Poetry Parnassus is a project of the 2012 Cultural Olympiad, hosted at the Southbank Centre in London. It ran from June 26 to July 1, and featured 145 poets from around the world. Here is the Guardian’s interactive map, where you can click on a country and read its poem. I will be posting one a day until they’re done.
Since Scotland inexplicably has no official presence either in the Olympics or the 2012 Cultural Olympiad, I must remedy the deficiency with this spirited poem.
Satori in Fauldhouse, by Colin Will (Scotland)
The great sage came to the vile West
and asked, ‘Who is your wisest man?’
‘That would be Big Shuggie,’ said the villagers.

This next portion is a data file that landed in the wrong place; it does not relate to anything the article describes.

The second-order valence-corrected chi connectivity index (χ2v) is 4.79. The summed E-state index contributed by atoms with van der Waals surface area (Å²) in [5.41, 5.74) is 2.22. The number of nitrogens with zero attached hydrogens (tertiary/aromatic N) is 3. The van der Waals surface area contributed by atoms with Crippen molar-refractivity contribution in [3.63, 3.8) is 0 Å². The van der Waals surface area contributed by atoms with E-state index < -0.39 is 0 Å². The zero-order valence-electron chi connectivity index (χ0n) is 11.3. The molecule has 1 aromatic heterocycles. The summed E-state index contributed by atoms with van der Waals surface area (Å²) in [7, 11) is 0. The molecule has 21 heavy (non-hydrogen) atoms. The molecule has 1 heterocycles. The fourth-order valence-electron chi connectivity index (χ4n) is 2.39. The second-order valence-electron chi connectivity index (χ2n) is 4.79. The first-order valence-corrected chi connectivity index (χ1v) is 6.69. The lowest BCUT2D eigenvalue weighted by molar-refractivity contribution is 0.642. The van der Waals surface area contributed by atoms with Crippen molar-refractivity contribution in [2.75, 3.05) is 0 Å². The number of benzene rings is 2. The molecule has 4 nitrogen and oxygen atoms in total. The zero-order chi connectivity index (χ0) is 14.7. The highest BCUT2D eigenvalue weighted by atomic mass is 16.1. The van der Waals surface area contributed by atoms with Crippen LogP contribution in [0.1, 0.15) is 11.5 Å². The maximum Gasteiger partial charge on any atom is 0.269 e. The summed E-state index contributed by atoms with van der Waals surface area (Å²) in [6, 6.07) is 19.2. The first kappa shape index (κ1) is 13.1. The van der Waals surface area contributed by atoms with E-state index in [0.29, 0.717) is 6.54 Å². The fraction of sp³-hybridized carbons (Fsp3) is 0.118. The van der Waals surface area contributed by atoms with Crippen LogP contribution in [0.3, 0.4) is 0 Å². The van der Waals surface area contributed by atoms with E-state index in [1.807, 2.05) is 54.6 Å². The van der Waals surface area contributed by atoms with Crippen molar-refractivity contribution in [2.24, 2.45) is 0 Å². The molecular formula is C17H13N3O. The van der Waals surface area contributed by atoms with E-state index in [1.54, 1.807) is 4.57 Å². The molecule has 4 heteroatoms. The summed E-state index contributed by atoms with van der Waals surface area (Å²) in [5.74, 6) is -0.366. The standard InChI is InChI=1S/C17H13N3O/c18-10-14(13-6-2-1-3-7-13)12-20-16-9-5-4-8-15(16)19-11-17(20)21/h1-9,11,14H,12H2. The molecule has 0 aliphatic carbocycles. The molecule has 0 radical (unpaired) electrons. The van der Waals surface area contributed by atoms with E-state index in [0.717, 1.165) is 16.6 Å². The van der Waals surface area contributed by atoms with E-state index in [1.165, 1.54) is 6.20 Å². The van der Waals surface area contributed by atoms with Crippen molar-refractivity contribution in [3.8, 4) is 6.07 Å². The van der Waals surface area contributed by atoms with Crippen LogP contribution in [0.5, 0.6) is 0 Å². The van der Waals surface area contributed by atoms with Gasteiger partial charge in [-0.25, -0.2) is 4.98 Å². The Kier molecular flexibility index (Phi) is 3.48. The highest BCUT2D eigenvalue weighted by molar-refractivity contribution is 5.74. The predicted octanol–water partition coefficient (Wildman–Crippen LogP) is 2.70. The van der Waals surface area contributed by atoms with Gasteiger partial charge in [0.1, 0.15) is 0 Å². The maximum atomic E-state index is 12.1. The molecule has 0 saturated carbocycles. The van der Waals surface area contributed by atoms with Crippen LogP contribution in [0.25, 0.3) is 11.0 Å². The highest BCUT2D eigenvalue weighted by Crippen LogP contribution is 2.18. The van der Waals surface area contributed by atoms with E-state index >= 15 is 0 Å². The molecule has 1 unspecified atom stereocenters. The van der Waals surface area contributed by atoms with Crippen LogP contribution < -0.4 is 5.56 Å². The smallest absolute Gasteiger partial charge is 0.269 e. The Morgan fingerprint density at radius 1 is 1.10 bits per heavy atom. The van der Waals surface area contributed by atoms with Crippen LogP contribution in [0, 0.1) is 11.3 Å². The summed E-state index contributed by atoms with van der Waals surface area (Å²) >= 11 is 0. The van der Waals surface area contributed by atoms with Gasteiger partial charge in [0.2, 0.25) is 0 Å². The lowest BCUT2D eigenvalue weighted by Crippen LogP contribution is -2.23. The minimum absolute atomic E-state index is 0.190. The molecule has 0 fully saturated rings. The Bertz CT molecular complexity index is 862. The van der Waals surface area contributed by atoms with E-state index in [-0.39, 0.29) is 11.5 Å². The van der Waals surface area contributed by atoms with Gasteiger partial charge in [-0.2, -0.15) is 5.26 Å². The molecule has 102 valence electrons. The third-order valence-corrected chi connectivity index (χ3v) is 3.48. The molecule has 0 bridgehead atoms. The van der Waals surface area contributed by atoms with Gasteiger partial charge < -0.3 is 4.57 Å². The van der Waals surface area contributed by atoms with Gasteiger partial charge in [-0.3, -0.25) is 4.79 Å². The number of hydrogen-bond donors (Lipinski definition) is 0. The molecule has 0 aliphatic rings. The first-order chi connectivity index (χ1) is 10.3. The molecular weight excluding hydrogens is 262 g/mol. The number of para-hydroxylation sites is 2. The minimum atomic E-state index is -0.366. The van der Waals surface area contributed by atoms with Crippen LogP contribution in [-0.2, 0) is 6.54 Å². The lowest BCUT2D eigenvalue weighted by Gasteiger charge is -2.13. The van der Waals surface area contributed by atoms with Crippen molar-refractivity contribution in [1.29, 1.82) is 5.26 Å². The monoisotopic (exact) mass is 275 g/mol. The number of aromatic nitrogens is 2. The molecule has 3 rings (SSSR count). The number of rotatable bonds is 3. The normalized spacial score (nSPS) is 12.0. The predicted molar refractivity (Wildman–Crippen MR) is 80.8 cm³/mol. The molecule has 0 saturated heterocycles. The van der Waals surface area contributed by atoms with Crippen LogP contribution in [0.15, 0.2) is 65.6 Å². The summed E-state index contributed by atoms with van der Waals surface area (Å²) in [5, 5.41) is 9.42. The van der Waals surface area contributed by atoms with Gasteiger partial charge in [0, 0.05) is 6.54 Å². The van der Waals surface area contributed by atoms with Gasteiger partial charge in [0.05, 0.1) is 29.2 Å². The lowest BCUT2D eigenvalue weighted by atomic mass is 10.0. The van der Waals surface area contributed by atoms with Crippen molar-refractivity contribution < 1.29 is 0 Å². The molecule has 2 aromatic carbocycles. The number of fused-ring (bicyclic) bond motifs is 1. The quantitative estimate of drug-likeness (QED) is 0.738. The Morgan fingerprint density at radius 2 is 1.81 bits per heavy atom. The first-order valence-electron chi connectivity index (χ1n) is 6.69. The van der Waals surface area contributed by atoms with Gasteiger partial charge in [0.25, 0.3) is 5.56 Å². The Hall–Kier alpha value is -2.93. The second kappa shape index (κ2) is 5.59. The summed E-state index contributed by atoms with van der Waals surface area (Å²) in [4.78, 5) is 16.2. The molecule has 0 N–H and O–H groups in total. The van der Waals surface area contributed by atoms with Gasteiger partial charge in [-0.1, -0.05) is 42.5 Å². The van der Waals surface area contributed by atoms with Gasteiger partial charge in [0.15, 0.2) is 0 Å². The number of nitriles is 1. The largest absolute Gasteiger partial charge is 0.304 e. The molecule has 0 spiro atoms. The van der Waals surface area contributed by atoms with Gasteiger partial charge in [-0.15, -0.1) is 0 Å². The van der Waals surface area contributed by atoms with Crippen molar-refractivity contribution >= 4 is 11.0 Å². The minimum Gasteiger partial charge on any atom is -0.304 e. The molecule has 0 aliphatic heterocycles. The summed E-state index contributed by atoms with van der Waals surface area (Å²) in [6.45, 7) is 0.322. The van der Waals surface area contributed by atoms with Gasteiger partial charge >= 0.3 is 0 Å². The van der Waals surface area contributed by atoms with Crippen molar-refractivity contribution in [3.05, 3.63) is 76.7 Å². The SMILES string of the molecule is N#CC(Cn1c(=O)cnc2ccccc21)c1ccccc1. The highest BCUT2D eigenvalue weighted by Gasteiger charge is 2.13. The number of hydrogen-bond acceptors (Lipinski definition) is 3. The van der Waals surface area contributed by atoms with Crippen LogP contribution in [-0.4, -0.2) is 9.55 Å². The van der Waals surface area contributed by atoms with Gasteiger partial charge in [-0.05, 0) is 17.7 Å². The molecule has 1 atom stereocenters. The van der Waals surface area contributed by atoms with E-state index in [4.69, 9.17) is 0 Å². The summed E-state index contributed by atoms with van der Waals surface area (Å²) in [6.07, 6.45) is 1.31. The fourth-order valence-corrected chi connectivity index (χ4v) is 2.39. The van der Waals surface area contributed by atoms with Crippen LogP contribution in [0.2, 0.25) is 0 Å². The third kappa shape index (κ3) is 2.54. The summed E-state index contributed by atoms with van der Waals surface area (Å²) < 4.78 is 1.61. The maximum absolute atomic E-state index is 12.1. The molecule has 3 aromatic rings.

‘Go then, and fetch Big Shuggie,
that we may engage in discourse
on the nature of Buddhahood.’
But the people returned, saying,
‘Big Shuggie is on the bevvie
and will not come.’
‘Go again, and tell him I desire to know
the sound of one hand clapping.’
The emissaries returned in sorrow, reporting,
‘Big Shuggie says he’ll clap yer lug in a meenit.
He’s on a roll at the dominoes,
Ma Johnson’s 80-shillin’ is going down a treat,
an’ he’s just had a nod for later
from wee Senga, whose man
has neutered himself
with much lager. Bugger Buddha! he says.’
So spoke the spokesperson, apologetically,
for such was his role.
‘Truly, Big Shuggie is wise in the ways of Zen,’
said the sage,
‘I will return to the mystic East,
for I can learn him nothin’.’
Big Shuggie looms larger than life despite his absence from the poem. The great sage has met his Zen master. Therefore listen to one hand clapping in the void behind words and say nothing of it. Thus have I heard.